Leading an ethical life is so difficult because we like to forget our wholeness and identify with its parts. What follows is a life led in defense, in protection and fortification - mostly of our own misunderstood, fragile selves. 'Ethics' - or even worse 'morals' - in such a world turn into the subjective defense walls we build against each other; one fragile part trying to armour itself against the constant onslought of change through the others. A body working like this - each organ protecting itself against the others, fighting over blood flow, nutrition and fluids - would switch into cataclysm immediately. And that is pretty much what is happening to our world these days.
In the previous post we learned how the spirits are here to teach us about nature, and how they are looking to us to teach them about ethics or applied free will in return. We now begin to see how connected these two sides of a coin truly are? For only if we as humans begin to understand nature, and how we are an essential part of it, summarising and summoning all of its parts within our bodies and minds, will we be able to let go of the urge to constantly take care of and protect ourselves, i.e. our current state of elemental assembly.
When I recently asked Josephine, how she would define inner piece she answered this: “Inner peace, besides the mystical aspect of it, is being neutral and centred in a non-peaceful situation. It is knowing your boundaries, being comfortable and secure in the knowledge of your own skill set: a solid foundation. It is not fighting to get to the top, but consolidating the quality of what you do now.” In light of our current topic I would build on this and alter it slightly: Inner peace is the consciousness of your own boundaries and being comfortable and secure in the knowledge that they are built to accommodate never ending change. They do not need to be fortified, upheld or defended, but like a child take pleasure from being observed in their ongoing state of change.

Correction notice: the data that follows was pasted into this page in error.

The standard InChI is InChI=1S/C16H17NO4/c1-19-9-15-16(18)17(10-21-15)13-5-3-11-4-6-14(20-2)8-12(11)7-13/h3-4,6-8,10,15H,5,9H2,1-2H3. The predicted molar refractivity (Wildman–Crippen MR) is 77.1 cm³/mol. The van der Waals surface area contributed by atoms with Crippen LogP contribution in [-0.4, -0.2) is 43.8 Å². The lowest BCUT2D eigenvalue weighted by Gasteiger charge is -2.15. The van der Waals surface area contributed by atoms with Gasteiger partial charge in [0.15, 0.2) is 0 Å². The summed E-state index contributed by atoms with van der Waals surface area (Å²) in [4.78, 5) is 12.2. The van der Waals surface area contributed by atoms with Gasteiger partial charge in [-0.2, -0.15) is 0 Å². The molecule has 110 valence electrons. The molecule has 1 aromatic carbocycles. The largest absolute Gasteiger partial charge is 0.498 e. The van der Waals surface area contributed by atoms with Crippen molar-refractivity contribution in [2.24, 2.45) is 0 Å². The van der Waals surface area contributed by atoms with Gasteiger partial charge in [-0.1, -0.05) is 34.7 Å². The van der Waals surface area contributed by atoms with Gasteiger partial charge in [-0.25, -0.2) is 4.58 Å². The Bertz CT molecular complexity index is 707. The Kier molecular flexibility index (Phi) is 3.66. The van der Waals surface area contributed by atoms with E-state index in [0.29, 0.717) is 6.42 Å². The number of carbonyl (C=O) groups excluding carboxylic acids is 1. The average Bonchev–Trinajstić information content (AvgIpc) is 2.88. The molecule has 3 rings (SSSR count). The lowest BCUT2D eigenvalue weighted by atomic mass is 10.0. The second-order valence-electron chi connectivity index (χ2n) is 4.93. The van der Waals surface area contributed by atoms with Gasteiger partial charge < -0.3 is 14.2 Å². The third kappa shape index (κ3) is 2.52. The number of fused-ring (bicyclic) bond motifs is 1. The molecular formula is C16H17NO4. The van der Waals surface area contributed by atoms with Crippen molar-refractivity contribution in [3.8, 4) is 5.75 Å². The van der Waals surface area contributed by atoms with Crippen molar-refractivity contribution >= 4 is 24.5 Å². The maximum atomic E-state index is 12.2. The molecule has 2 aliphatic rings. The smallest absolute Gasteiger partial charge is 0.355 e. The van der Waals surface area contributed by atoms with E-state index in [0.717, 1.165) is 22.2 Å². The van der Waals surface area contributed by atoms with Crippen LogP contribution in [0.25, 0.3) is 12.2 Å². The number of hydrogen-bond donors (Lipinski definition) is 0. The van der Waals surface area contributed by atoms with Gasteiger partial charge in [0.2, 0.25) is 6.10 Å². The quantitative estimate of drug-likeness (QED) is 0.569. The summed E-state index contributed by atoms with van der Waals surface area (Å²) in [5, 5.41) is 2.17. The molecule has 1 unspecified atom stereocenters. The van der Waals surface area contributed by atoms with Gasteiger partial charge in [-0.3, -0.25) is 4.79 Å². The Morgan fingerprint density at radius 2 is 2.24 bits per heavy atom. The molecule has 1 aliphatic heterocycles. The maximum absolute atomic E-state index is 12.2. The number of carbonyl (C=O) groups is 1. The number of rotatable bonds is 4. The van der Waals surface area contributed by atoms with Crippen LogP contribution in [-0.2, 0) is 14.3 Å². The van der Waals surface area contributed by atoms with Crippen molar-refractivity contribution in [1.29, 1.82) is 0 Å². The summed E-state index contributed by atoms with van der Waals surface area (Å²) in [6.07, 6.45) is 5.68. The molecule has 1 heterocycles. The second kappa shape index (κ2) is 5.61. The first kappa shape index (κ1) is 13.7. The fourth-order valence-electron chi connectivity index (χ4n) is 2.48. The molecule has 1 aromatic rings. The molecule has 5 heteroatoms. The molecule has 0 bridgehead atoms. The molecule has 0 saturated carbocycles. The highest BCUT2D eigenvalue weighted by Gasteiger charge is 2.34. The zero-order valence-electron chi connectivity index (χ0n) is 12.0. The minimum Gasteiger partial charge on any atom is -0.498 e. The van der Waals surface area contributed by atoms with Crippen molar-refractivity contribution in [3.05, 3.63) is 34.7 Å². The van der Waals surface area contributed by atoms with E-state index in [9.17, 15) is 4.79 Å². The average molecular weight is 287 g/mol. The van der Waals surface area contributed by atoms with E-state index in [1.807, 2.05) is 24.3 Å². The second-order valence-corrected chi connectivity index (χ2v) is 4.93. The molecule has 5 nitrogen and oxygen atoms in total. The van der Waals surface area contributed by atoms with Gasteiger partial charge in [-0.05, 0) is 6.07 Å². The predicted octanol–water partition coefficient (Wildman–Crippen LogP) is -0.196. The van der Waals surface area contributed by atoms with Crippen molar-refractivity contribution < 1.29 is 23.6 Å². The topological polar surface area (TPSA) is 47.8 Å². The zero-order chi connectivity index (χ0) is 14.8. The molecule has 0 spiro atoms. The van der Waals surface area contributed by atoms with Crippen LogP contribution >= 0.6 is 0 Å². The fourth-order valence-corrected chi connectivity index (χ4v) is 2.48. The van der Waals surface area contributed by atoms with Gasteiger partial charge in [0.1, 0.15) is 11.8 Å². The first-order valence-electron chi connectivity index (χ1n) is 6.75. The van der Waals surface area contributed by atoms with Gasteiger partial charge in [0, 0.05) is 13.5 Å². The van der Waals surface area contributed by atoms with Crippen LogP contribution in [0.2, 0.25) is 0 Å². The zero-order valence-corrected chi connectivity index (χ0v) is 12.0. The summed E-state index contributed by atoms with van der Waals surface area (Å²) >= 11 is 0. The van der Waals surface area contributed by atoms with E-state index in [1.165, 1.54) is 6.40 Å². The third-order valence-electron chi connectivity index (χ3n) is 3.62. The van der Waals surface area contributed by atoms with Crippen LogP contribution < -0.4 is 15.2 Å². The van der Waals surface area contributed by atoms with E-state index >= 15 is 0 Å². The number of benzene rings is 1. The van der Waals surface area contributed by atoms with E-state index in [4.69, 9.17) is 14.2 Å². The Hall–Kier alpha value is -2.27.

Whether we act born from an urge of fear or from the calm of our own centre, the spirits surrounding us always perceive as us teachers. In the absence of any other role models, whatever we do they embrace as the truth as to how to apply free will to the world. (The same is true for us when we observe them operating the basic processes of nature.) So slowly but surely within their own, tiny sparks of free-will the spirits begin to mimic our ethical behaviour. Thus the very way we behave towards nature, creates the future state of it - of our own nature as well as of the world around us.
It seems our main problem as humans lies in the powers we were granted, and yet our limited capacities to handle these. When born, we all hold the seeds within us to become a fully-formed living microcosm; and yet we are little more than raw substance waiting to be formed. The process of individuation, of creating a mature and responsible version of ourselves thus possibly isn’t a byproduct of life, but maybe it’s core? I believe it was H.P. Lovecraft who once said: ’The biggest miracle of life is that we do not need to understand nature, to use it.’ This miracle turns even more profound it seems once we begin to understand how we form a part of it.